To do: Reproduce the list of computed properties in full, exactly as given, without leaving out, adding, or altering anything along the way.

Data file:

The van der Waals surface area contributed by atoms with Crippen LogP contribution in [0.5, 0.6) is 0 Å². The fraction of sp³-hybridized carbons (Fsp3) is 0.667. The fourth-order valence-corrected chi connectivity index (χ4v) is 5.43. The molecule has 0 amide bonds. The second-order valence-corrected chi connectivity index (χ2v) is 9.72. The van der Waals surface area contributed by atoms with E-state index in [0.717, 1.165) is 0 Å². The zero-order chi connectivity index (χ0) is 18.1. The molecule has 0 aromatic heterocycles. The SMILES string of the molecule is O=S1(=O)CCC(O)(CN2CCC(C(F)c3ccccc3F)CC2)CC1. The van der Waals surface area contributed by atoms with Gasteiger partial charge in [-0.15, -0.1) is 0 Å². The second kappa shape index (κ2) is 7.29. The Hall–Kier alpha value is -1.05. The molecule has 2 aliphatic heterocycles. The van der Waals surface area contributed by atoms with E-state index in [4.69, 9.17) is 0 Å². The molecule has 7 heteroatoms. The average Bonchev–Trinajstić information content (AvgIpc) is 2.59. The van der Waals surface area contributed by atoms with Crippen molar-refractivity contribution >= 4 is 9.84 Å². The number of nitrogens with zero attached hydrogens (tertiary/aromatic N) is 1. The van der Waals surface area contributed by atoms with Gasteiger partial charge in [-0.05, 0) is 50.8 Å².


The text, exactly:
The van der Waals surface area contributed by atoms with Crippen LogP contribution in [0.5, 0.6) is 0 Å². The fraction of sp³-hybridized carbons (Fsp3) is 0.667. The fourth-order valence-corrected chi connectivity index (χ4v) is 5.43. The molecule has 0 amide bonds. The second-order valence-corrected chi connectivity index (χ2v) is 9.72. The van der Waals surface area contributed by atoms with E-state index in [0.717, 1.165) is 0 Å². The zero-order chi connectivity index (χ0) is 18.1. The molecule has 0 aromatic heterocycles. The SMILES string of the molecule is O=S1(=O)CCC(O)(CN2CCC(C(F)c3ccccc3F)CC2)CC1. The van der Waals surface area contributed by atoms with Gasteiger partial charge in [-0.15, -0.1) is 0 Å². The second kappa shape index (κ2) is 7.29. The Hall–Kier alpha value is -1.05. The molecule has 2 aliphatic heterocycles. The van der Waals surface area contributed by atoms with E-state index in [4.69, 9.17) is 0 Å². The molecule has 7 heteroatoms. The average Bonchev–Trinajstić information content (AvgIpc) is 2.59. The van der Waals surface area contributed by atoms with Crippen molar-refractivity contribution >= 4 is 9.84 Å². The number of nitrogens with zero attached hydrogens (tertiary/aromatic N) is 1. The van der Waals surface area contributed by atoms with Gasteiger partial charge in [-0.05, 0) is 50.8 Å².